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ZERO360 is a free, comprehensive patient support service to help patients and their families navigate insurance and financial obstacles to cover treatment and other critical needs associated with cancer.


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Choosing Your Healthcare Team

It is likely that throughout the prostate cancer journey you will work with several medical specialists for treatment. Keep in mind that you have a choice in who manages your care. This is about finding the right treatment team for you to work with to make the right decisions for you. Make sure to find a team you are comfortable with and trust.

Consider a Multidisciplinary Team

To receive the best care possible for prostate cancer, seek care from a multidisciplinary medical team. A multidisciplinary team is a group of healthcare professionals from different specialties that work together to suggest a treatment plan for you based on your diagnosis, personal health, and preferences to ensure you have the best health outcome and highest quality of life. Expert medical oncologist Dr. Alicia Morgans, from Vanderbilt Cancer Center, speaks on the importance of putting together a multidisciplinary team.

If you are unable to work with a multidisciplinary team, round out your team of professionals with a visit to an oncologist, even if you have been diagnosed with very early stage disease. This will give you a full understanding of all available treatments so you have the best chance to beat the disease. It will also help you understand your potential options if the cancer returns.

Most of the time the physician who makes the diagnosis of prostate cancer is the urologist. It is important to work with the urologist as you put together your team for treatment and support. Specialists involved in the treatment and management of prostate cancer are noted below.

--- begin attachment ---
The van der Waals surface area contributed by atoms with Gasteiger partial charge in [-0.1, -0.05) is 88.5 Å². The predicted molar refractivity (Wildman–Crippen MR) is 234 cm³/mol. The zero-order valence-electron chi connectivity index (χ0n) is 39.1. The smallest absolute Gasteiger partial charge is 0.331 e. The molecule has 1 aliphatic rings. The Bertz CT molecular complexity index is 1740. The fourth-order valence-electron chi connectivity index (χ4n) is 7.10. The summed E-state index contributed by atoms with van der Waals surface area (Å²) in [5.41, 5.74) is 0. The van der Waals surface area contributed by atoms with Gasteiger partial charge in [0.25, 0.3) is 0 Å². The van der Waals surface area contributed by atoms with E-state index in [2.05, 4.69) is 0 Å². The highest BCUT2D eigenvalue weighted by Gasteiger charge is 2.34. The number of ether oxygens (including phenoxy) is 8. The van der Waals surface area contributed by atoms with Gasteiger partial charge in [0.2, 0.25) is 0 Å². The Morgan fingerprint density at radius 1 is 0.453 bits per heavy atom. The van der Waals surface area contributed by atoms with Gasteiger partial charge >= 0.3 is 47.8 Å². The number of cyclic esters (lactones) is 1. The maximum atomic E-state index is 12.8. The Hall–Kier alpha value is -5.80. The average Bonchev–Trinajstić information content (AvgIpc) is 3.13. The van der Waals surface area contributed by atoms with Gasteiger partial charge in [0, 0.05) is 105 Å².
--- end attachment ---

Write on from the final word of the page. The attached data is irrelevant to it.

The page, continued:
A urologist is a physician specializing in diseases of the male reproductive organs and male and female urinary tract. Some urologists have oncology training. Many urologists are also involved in certain aspects of other forms of therapy including radiation therapy, hormone therapy, treatment of advanced disease, clinical trials, and active surveillance. All urologists are surgeons as well, and many perform prostate cancer surgery.

Radiation Oncologist

A radiation oncologist is a highly trained physician specializing in the treatment of prostate cancer using the various types of radiation approved to treat the disease.

Medical Oncologist

A medical oncologist is a physician who specializes in the non-surgical treatment of cancer with medicines such as chemotherapy, hormonal therapy, immunotherapy, and other drugs. While many men with prostate cancer will work most closely with a urologist, it is important to include a medical oncologist in the early phases of treatment planning.

Primary Care Physician

A primary care physician (PCP) is an internist or family medicine physician who treats common illnesses and oversees general care.

Oncology Social Worker

Oncology social workers are trained to work with prostate cancer patients and their families. It is important to understand your emotional well-being and get the support you need mentally, as well as physically. An oncology social worker provides individual counseling, access to support groups, and referrals to related services for prostate cancer patients and their caregivers.

Palliative Care Specialist

Palliative care providers specialize in relieving the symptoms and stress of a serious illness. The goal of palliative care is to improve patient quality of life, and it can be provided alongside curative treatment.

Physical Therapist